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Community sustainable way to the top  refuge du gouter | Upload Green Architecture

Sustainable Way To The Top: Refuge Du Gouter

by: Sharai Hoekema
sustainable way to the top  refuge du gouter | Upload

Only a small number of us will ever be able to experience it: the last stop before the final climb to the top of the Mont Blanc. This stop on the main route was notorious for its lousy accommodation: a bland, uncomfortable building built in the sixties, that was not only painfully outdated but also an environmental hazard.

Refuge Du Gouter

Those visiting for an overnight stay would do well to prepare themselves for recurring problems with hygiene - the two outside toilets are not only inconvenient, but they also heavily pollute the surrounding area through its direct emptying of waste on the mountainside - and freezing nightly temperatures, even inside. 

Is Mont Blanc in Italy or France?
Mont Blanc (i.e. 'White Mountain', Italian: Monte Bianco) is the highest summit of Western Europe, on the border between France and Italy. The mountain is usually accessed from Chamonix in France but can be approached from Courmayeur in Italy: see those pages for amenities and activities around the Mont Blanc massif.

Not exactly excellent preparation for one of the most significant climbs in some climbers’ lives, yet it certainly adds a specific something to the charm and roughness associated with mountaineering. Right? Well, that logic might have been sound until recently, when it was high time to upgrade the lodging.



                                                           The Refuge du Goûter and Schneider Electric
                                                   Sustainable Way To The Top: Refuge Du Gouter France

Refuge Du Gouter France: A New, Sustainable Mountain Hut

This was done in the form of the Refuge du Goûter, a new and ecological hut. The remarkable structure, resembling some kind of futuristic egg, has four stories and an all-wooden structure that has been clad using stainless steel. It partly overhangs the cliff below, guaranteeing breathtaking views and enhancing its ‘curb appeal.’

Is Mont Blanc hard to climb?
It is also the highest summit in Western Europe, which makes it an experience many climbers in the world dream of. Climbing Mont Blanc is not a technically difficult ascent, but it does present important risks

And appeal it certainly has. Not only from an architectural point of view (the Swiss designer Hervé Dessimoz spent five years merely designing the building) but also from an ecological point of view. The building is self-sufficient in its demand for energy and water, boasting a solar thermal system and autonomous water supply.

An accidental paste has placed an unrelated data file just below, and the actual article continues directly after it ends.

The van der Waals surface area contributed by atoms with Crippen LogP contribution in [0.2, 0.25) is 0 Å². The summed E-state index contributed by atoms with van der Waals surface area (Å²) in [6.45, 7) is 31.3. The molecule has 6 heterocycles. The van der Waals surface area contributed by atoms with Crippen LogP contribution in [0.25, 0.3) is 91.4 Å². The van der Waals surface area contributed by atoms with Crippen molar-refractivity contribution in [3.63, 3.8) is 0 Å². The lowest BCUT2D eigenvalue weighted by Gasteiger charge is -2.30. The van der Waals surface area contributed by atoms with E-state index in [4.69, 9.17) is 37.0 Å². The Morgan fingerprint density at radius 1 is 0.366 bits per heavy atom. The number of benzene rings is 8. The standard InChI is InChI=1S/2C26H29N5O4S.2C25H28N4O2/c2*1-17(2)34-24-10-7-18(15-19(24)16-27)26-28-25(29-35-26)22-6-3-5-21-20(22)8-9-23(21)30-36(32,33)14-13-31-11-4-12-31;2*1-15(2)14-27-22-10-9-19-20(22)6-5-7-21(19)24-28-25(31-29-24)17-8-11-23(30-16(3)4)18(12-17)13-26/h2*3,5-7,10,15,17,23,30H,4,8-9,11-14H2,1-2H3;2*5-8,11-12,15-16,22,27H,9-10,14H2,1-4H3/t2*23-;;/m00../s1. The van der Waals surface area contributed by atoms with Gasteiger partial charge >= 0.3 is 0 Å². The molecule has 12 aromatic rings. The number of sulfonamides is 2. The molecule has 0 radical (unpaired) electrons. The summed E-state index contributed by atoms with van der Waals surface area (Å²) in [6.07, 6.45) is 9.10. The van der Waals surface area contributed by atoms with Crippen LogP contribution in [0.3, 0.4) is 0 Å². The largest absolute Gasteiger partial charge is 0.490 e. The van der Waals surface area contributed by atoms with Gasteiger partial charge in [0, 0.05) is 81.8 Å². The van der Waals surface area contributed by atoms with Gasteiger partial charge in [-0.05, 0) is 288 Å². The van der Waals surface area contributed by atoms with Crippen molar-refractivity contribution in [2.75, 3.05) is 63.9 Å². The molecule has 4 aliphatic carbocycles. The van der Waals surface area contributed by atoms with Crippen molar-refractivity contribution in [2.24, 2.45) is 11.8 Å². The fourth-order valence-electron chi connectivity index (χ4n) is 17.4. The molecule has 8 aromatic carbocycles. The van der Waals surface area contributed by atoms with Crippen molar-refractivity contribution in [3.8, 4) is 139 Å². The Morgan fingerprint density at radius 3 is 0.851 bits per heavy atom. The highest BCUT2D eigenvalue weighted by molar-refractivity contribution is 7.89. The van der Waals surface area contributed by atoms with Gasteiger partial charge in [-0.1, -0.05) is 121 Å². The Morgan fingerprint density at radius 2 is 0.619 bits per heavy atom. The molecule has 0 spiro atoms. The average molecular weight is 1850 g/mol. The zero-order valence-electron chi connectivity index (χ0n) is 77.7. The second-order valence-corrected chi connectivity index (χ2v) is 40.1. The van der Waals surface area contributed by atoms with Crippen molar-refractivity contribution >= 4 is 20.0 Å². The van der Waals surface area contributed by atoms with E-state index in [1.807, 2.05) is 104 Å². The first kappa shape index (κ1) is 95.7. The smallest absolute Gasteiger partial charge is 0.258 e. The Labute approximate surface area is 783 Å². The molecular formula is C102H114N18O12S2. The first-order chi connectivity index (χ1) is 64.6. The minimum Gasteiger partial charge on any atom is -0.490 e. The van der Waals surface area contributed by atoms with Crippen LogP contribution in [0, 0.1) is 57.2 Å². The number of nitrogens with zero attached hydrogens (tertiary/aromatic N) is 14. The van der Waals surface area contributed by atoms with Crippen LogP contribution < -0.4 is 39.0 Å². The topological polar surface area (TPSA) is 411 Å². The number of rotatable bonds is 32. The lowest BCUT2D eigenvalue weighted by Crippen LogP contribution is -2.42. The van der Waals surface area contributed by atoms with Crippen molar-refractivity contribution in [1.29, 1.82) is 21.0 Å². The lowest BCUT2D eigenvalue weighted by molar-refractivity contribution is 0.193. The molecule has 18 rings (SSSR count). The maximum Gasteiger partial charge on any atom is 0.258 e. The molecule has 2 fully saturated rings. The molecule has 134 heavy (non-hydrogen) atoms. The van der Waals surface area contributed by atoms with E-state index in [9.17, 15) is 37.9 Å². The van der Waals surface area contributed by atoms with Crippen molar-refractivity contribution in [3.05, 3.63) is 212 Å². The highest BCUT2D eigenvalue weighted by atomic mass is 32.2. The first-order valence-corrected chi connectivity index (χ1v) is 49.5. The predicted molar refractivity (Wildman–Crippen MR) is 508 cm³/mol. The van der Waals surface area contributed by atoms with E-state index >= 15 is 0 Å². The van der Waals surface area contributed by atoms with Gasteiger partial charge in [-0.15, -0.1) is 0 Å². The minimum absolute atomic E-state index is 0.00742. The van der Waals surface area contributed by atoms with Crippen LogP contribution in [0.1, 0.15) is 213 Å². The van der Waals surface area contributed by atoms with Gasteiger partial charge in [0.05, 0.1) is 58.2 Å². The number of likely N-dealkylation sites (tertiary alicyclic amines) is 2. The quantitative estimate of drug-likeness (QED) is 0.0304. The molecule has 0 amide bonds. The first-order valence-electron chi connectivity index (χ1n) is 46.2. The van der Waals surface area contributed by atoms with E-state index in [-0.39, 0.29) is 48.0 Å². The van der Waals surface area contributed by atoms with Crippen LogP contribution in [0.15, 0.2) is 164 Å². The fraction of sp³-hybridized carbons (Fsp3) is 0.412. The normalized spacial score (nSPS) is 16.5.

Recommended: A Geodesic Dome: Sustainable Arctic Circle Living In Style

Goutier Hut

Ecological Features Of The Refuge Du Gouter

This sophisticated system for water reclamation provides a supply of water for cooking and washing. It makes fair use of the egg shape of the building: because of the wind, constant turbulence lets the snow slide across its outer skin, after which it accumulates in a grid of some 60 square meters. Within this grid, the heat generated by solar panels melts this snow, after which it is collected in huge tanks. Due to the size of these tanks, the building can operate for 16 days without snow. 

What type of mountain is Mont Blanc?
The Mont Blanc Massif: A high Alpine Mountain Range. The Massif of Mont Blanc (Massif du Mont-Blanc) is a group of mountains of Western Alps, 400km², located between the Aosta Valley, Italy, the Rhones-Alpes, France and the Valais, Switzerland where the highest peak rises in Western Europe, which culminates at 4,810m.

These solar panels also generate heat and electricity for the building, providing in nearly all of its heating and power needs - only the kitchen still makes use of gas. When there is no sunlight, a backup generator that runs on rapeseed oil will produce electricity. 

Goutier Sewage Farm And Isolation

Another huge plus: human waste will no longer be dumped on the mountainside. Instead, the six environmentally friendly toilets within the hut are built to be ecological and clean. The amount of water that they use is minimized through the implementation of a vacuum-suction system that most of us will know from aircraft. Upon flushing, the human waste will be collected in a tiny sewage farm that processes it into some kind of highly compacted sludge that can, if required, be heliport down to the valley and be disposed of properly.

No longer will eager mountaineers have to suffer from the cold: the new location is equipped with triple glazing and dual-flow ventilation, as well as insulation provided by wood-fiber panels. All of this ensures an indoor temperature that ranges between 18 degrees Celsius and 22 degrees Celsius.